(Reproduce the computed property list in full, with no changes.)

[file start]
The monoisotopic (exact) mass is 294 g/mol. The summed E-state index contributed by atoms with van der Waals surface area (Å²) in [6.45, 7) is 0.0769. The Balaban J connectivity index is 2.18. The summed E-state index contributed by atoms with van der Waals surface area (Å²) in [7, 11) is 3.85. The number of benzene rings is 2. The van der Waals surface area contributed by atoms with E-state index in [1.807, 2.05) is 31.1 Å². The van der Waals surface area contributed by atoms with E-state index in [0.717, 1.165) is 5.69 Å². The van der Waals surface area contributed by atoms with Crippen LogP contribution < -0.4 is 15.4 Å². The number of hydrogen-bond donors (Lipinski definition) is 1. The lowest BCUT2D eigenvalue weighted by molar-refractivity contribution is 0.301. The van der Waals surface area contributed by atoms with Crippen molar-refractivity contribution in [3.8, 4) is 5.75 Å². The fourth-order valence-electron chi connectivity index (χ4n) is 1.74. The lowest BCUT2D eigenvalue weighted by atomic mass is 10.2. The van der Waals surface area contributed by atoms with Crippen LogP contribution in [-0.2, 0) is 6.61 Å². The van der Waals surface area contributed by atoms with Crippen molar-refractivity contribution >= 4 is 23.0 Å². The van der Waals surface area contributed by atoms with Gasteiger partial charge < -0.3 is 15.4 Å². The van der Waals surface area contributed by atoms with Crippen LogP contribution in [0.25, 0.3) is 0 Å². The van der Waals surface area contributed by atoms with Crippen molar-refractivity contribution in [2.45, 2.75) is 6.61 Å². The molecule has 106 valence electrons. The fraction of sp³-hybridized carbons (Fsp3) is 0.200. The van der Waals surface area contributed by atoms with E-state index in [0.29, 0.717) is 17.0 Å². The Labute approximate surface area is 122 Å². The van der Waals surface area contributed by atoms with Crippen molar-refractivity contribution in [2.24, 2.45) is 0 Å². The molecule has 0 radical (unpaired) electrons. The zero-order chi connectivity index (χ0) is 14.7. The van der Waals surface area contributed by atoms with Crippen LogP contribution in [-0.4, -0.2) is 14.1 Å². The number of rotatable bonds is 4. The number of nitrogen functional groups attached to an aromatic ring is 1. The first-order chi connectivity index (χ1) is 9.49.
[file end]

The monoisotopic (exact) mass is 294 g/mol. The summed E-state index contributed by atoms with van der Waals surface area (Å²) in [6.45, 7) is 0.0769. The Balaban J connectivity index is 2.18. The summed E-state index contributed by atoms with van der Waals surface area (Å²) in [7, 11) is 3.85. The number of benzene rings is 2. The van der Waals surface area contributed by atoms with E-state index in [1.807, 2.05) is 31.1 Å². The van der Waals surface area contributed by atoms with E-state index in [0.717, 1.165) is 5.69 Å². The van der Waals surface area contributed by atoms with Crippen LogP contribution < -0.4 is 15.4 Å². The number of hydrogen-bond donors (Lipinski definition) is 1. The lowest BCUT2D eigenvalue weighted by molar-refractivity contribution is 0.301. The van der Waals surface area contributed by atoms with Crippen molar-refractivity contribution in [3.8, 4) is 5.75 Å². The fourth-order valence-electron chi connectivity index (χ4n) is 1.74. The lowest BCUT2D eigenvalue weighted by atomic mass is 10.2. The van der Waals surface area contributed by atoms with Crippen LogP contribution in [-0.2, 0) is 6.61 Å². The van der Waals surface area contributed by atoms with Crippen molar-refractivity contribution >= 4 is 23.0 Å². The van der Waals surface area contributed by atoms with Gasteiger partial charge < -0.3 is 15.4 Å². The van der Waals surface area contributed by atoms with Crippen LogP contribution in [0.25, 0.3) is 0 Å². The van der Waals surface area contributed by atoms with Crippen molar-refractivity contribution in [2.45, 2.75) is 6.61 Å². The molecule has 106 valence electrons. The fraction of sp³-hybridized carbons (Fsp3) is 0.200. The van der Waals surface area contributed by atoms with E-state index in [0.29, 0.717) is 17.0 Å². The Labute approximate surface area is 122 Å². The van der Waals surface area contributed by atoms with Crippen molar-refractivity contribution in [2.24, 2.45) is 0 Å². The molecule has 0 radical (unpaired) electrons. The zero-order chi connectivity index (χ0) is 14.7. The van der Waals surface area contributed by atoms with Crippen LogP contribution in [-0.4, -0.2) is 14.1 Å². The number of rotatable bonds is 4. The number of nitrogen functional groups attached to an aromatic ring is 1. The first-order chi connectivity index (χ1) is 9.49.